Ode to an Unsung Ornithological Hero

January 8, 2022

A review by Julia Zarankin

The Real James Bond: A True Story of Identity Theft, Avian Intrigue, & Ian Fleming, by Jim Wright

Schiffer Publishing, 2020

144 pages, hardcover

ABA Sales–Buteo Books 15027

The last thing birders and nonbirders alike expect from James Bond is that Ian Fleming named the most famous spy in popular culture after the eponymous ornithologist. The real, earthly James Bond (1900-89) went by the name of Jim rather than 007 and made history (ornithologically speaking) with his groundbreaking Birds of the West Indies, first published in 1936, republished in at least eight editions, and considered the indispensable guide for the region until 1998. The life of the fairly reserved man devoted to birds of the Caribbean would forever change on February 17, 1952, when Ian Fleming decided to call his protagonist James Bond: From then on, the ornithologist unwittingly shared an identity with a fictional spy of irrepressible charm and questionable morals.

Jim Wright’s The Real James Bond is, in and of itself, a fantastic work of detective sleuthing that uncovers the unlikely connecting threads between the titan of spy fiction and the ornithologist whose field guide to the birds of the Caribbean became a “bible for birders visiting the region.” A slim volume, the book is a treasure-trove of information, curious anecdotes, photographs, meditations on the connection between birders and intelligence work, and even provides all the required geographic coordinates should an inquisitive reader wish to walk in the footsteps of both Ian Fleming and Jim Bond himself.

When searching for a name for his secret agent, Fleming “wanted a really quiet, flat name.” The former British naval intelligence officer had a property in Jamaica, which he named Goldeneye, Wright recounts, “not after the duck of the same name but after a plan [Fleming had] developed for the defense of Gibraltar during the war, and after one of his favorite books, Reflections in a Golden Eye, the 1941 novel by Carson McCullers.” And it was at Goldeneye—where he escaped London winters for 13 years and wrote his famous novels—that he kept James Bond’s Birds of the West Indies in a coveted spot on his bookshelf. In a New Yorker interview, Fleming said, “one of the bibles of my youth was Birds of the West Indies, by James Bond, a noted ornithologist, and when I was casting about for a name for my protagonist, I thought My God, that’s the dullest name I’ve ever heard, so I appropriated it. Now the dullest name in the world has become an exciting one.”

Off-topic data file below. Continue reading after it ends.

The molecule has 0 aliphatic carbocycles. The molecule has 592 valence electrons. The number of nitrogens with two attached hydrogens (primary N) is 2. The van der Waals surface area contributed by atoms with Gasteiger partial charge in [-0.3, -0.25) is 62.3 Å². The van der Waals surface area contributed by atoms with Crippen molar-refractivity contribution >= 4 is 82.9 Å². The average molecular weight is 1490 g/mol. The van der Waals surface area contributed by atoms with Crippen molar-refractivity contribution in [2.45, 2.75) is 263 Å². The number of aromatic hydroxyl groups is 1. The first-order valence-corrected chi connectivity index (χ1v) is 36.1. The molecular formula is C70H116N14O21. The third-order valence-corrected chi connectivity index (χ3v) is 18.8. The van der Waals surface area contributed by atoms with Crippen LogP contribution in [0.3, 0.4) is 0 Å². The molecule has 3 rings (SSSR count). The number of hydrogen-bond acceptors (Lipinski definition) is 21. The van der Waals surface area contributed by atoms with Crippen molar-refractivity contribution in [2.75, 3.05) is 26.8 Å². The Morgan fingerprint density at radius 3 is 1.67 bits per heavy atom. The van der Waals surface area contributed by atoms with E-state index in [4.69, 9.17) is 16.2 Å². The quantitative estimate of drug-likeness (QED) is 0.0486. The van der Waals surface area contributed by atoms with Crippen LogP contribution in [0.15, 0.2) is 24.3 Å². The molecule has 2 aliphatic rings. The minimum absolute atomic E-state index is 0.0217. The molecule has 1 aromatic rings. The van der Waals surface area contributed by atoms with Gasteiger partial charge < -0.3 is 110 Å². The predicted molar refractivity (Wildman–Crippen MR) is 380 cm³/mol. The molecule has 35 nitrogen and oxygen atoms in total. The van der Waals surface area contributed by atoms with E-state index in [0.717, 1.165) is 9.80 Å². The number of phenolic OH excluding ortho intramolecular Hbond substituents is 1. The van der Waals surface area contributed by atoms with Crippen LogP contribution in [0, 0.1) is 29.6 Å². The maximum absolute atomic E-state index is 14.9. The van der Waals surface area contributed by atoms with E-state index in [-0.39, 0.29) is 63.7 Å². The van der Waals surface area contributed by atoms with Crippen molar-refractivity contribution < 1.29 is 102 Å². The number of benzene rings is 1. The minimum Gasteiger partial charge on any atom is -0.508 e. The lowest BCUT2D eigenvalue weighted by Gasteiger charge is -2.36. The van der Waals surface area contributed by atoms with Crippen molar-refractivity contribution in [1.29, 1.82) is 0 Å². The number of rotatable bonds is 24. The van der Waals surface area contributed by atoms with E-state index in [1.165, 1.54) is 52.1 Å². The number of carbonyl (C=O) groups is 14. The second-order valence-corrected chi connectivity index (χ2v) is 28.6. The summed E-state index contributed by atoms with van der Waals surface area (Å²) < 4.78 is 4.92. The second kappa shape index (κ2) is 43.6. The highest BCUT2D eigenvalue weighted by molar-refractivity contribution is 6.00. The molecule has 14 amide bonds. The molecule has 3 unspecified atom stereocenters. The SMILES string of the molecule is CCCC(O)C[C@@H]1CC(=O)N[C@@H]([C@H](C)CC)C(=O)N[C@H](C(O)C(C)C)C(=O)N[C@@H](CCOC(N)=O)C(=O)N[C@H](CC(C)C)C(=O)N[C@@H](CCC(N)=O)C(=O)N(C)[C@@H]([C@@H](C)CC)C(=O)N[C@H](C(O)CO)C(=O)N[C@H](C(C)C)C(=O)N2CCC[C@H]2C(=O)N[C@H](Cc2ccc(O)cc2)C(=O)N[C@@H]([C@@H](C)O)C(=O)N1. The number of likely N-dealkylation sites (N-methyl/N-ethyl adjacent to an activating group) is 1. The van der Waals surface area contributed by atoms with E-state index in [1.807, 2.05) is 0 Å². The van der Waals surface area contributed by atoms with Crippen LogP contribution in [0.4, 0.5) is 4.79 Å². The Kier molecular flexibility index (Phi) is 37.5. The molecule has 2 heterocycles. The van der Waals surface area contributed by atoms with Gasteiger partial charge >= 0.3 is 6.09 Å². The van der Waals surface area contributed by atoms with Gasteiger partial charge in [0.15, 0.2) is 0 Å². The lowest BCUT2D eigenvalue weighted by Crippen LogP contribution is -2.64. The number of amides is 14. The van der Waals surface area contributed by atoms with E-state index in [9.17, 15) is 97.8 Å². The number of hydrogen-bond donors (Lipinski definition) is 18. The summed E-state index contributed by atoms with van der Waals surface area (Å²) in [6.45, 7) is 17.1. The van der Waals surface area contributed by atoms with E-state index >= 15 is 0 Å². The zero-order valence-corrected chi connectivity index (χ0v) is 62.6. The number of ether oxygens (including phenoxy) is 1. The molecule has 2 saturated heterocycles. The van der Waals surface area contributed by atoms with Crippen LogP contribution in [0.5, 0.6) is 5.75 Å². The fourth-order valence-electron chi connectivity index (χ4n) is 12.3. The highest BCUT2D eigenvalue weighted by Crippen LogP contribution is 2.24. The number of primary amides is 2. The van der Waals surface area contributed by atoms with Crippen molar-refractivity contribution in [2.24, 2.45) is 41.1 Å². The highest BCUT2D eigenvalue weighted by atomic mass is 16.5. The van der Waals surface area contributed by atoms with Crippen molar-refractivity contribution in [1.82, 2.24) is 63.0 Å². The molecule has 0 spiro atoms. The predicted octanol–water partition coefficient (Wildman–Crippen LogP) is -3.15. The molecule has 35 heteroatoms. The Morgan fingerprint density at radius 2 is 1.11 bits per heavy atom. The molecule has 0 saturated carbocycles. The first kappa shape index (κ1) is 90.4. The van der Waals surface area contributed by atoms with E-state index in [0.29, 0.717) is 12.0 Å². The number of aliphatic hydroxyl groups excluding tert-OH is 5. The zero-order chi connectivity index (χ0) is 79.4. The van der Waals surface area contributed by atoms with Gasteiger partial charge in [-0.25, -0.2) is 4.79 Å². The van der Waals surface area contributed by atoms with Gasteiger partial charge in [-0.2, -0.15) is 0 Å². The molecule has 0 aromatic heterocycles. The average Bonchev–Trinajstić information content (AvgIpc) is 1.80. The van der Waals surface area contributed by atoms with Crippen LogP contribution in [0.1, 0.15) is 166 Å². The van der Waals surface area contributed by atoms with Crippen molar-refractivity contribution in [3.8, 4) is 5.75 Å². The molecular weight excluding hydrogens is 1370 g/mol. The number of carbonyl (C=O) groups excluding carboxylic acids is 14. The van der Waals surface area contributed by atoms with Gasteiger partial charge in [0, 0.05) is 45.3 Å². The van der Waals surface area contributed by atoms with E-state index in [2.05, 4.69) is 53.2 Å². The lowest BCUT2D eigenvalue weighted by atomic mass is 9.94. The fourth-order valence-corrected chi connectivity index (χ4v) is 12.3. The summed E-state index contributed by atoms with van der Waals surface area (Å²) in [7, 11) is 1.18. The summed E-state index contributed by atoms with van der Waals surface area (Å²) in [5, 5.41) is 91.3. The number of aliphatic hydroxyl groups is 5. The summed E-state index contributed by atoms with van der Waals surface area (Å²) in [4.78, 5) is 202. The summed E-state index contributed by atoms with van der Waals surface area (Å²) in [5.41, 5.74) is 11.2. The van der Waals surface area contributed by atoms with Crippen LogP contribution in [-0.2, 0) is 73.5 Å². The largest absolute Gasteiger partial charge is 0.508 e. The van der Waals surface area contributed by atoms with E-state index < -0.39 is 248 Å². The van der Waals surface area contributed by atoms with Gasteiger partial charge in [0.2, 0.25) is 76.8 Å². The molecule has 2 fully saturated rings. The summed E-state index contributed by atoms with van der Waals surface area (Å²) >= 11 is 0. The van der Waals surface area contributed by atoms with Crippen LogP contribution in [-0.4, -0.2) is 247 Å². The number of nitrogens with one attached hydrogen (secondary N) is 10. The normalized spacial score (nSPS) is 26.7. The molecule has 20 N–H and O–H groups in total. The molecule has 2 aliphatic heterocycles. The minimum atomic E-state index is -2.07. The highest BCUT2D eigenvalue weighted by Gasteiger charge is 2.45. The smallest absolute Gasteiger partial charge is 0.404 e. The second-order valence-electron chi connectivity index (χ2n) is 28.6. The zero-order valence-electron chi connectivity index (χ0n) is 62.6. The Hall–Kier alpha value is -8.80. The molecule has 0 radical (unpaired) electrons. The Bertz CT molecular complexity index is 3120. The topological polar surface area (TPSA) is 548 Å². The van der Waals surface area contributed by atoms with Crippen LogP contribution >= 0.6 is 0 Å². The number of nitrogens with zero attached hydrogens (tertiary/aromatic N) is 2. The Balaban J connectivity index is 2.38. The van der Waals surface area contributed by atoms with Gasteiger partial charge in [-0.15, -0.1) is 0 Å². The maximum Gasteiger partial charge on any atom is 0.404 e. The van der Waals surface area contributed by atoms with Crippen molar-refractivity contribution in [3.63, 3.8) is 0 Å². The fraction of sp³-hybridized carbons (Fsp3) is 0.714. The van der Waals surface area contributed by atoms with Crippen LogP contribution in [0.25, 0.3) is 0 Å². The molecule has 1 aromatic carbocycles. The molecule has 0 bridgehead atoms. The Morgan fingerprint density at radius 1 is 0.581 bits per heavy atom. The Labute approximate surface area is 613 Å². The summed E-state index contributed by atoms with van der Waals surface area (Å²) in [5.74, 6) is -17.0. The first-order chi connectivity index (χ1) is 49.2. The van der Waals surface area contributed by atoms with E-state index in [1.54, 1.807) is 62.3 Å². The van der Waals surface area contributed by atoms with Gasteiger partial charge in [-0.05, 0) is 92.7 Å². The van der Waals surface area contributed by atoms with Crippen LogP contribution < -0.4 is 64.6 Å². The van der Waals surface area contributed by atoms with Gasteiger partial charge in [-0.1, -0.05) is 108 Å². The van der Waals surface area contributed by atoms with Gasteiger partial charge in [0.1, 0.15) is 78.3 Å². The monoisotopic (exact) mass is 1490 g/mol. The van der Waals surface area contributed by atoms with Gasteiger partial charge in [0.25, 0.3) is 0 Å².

But more than anything the book is an ode to one of the unsung heroes of ornithology. As a conservationist, he raised awareness about Caribbean birds (and mammals) as well as their threatened populations, and brought “to life the magic of the todies, the lizard-cuckoos, the bullfinches, and some very fancy hummingbirds.” Bond’s contribution to scientific research also proved significant: In addition to his 150-plus scientific papers which continue to be cited widely, he proposed a zoogeographical theory that birds of the Caribbean were more closely related to North American, rather than South American, birds. This boundary—between the Lesser Antilles and Tobago—was later known as Bond’s Line.

Wright’s book also highlights Bond’s 100+ expeditions to the Caribbean over four decades, where he collected 290 of the 300 species from the region, and traveled to 50 islands and over 2,000 miles of water, in spite of violent seasickness. During a memorable two weeks in the Zapata Swamp in Cuba—where he subsisted on coffee and hutia (an 18-pound rodent) stew—he collected the memorable trifecta: Zapata Wren, Zapata Sparrow, and Zapata Rail. His birds ended up greatly enhancing the Caribbean specimen collection in the Academy of Natural Sciences in Philadelphia, adding 30 new species from Cuba alone. (As a side note, Bond’s connection to the enormous hutia rodent has been cemented: In 2015, the British scientist Samuel Turvey’s research team discovered the hutia in Haiti and named it in Bond’s honor, Plagiodontia aedium bondi.)